The majority of Action/Figure follows two storylines disparate in setting but similar in themes and tone. The first opens with Rapunzel, who has suffered a strange accident in a foreign, war-torn country. We come upon her amnesic, blind, restrained and surfacing from delirium. She is cut off from those around her by the language barrier. When English speakers do begin to arrive and speak with her their intentions are not clear. The chapters alternate with the stories of Frank and Lili, two room mates in Halifax. Both are graduated students, aimless and confused about their imminent adulthood. While they only allude to past events it is obvious that in past years their house was once a chaotic party spot, but is now reduced to a shade of its former self as former room-mates left to pursue other endeavors. The way Hinton paints this setting, the ruin, and allows us to fill the gaps of the past through only a few dropped lines is quite impressive and allows each reader to potentially form a personal back story to suit.
Rapunzel's story forms and resolves slowly as she, and we, learn about the events that lead up to her hospitalizaiton. At a certain point she begins to mention You. The reader or another, You are very important to Rapunzel and she did something very dire to attain You and which was the cause of her hospitalizaiton. You are home to Rapunzel, and in this foreign land her central desire is to get to you, to get home.
Frank and Lili are almost defined by their inability to function in society, but in very different ways and Hinton mirrors this in their narration. Lili's chapters are told in first person and this fits well as she is wracked by an introspective obsession. When the novel opens she is on a "good" day and seems like any other 20 somethings, a little lost in the world but otherwise okay: she creates a city of clothes in her room, visits with her "boyfriend" with whom she has a confusing and complicated relationship and worries about a meeting with her family. In fact both Lili and Frank obsess over imminent meetings with their families, and both groups are toxic in appropriately different ways to each, their influence driving both into their respective mental cages. As time goes on it becomes apparent that this "good day" is a rare one for Lili, a fluke, and her insecurities begin to come out in disastrous ways. Frank's narrative is told in the third person; he is apart from himself, unable to connect with his thoughts, emotions or the world around him. He seeks and coerces sex from Lili and his cousin and seems unable to feel affection, simply screwing to pass the time and branding himself as abusive (and rightfully so). Frank's entire post college goal amounts to playing with action figures for half an hour a day to become more childlike.
Navigating the hazy labyrinth between childhood and adulthood is a major theme of the novel. Frank and Lili are on the edge, either unsure or unable to commit to a stable adult life style. Along with Frank's action figure collection one night Lili takes cocaine with some friends and goes to a playground and meditates:
"I look around the playground. When is the last time I played on a playground? Why do people grow up and work and do things? I imagine a society by balancing their time between self-sustaining farms and playgrounds. You work a little, play a little. You hoe a little, you slide a little. Why doesn't this society exist? Why can't I be the leader of a society like this? I want my childhood back."The childish genius, the naive clarity of this statement... Some of us entertain thoughts like this every day, for others of us the very notion is completely ludicrous. Lili continues:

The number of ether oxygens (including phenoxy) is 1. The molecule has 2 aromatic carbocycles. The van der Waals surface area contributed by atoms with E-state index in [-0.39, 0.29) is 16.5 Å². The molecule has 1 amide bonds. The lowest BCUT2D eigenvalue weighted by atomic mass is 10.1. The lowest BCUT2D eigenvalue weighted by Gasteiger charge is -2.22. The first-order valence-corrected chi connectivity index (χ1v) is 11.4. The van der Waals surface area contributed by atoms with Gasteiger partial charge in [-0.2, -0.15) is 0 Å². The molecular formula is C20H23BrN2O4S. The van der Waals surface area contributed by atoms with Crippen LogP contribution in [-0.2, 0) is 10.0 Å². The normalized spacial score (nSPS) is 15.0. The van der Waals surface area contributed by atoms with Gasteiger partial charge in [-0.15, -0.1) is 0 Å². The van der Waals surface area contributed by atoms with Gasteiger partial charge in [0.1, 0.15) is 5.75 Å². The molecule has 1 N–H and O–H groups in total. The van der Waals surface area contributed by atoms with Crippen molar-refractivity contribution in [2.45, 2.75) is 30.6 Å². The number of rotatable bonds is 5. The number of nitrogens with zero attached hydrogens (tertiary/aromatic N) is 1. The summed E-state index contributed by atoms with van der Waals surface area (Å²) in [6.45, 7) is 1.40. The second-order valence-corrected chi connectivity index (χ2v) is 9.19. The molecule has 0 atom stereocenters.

"I am going to unlock some secret from my youth in this playground. The secret will help to understand my adult-self more maybe."This is the thesis of the work, looking back to childhood to break through the barrier to adulthood, trying to find the spark that will carry one through the tedium and malaise of adult life. Lili and Frank are the casualties of this endeavor, and Hinton closes the novel before we ever learn whether they are successful or not. In a similar vein Rapunzel describes her first "awakening" in the hospital as a birth and she is cared for yet confined, much like as in childhood. At a certain point Rapunzel finds herself alone, yet free to do as she pleases and takes the first steps into the outside world. She describes this as a second birth: her attainment of a symbolic adulthood. Rapunzel attains what Frank and Lili fear and hope for and her story spirals off into a poetic journey into the heart of her forsaken country and ends ambiguously, at her darkest moment an apparent redemption arrives, perhaps.
I felt a distinct sadness at the end of Frank, Lili's and Rapunzel's stories. Not a sadness for the characters themselves but that undefinable sadness one may feel as a really good journey ends, as you realize that the place you have been for the last few days or months is not and never has been real. The sadness that the world of the novel, no matter how flawed and dark was an almost realer place than the one we experience during waking life. I found this novel to be quite personal, Hinton allows enough room for the reader to fill in gaps and unconscionably make it their own.
The final episode in Action/Figure is distinctly separate from the other two stories and follows a boy and a girl who eternally walk along an isolated shore. The prototypical love story: just two people finding solace in each other amongst the waste of the world. Perhaps this story is a dream or hallucination of Frank or Lili's, perhaps it is not linked at all. It does however draw the sadness birthed at the end of the novel out just a little longer and puts the relationship of Frank and Lili, Rapunzel and You into perspective. It brings out the flawed beauty of each and provides the ideal of love, unattainable except perhaps for in the realms of ourselves.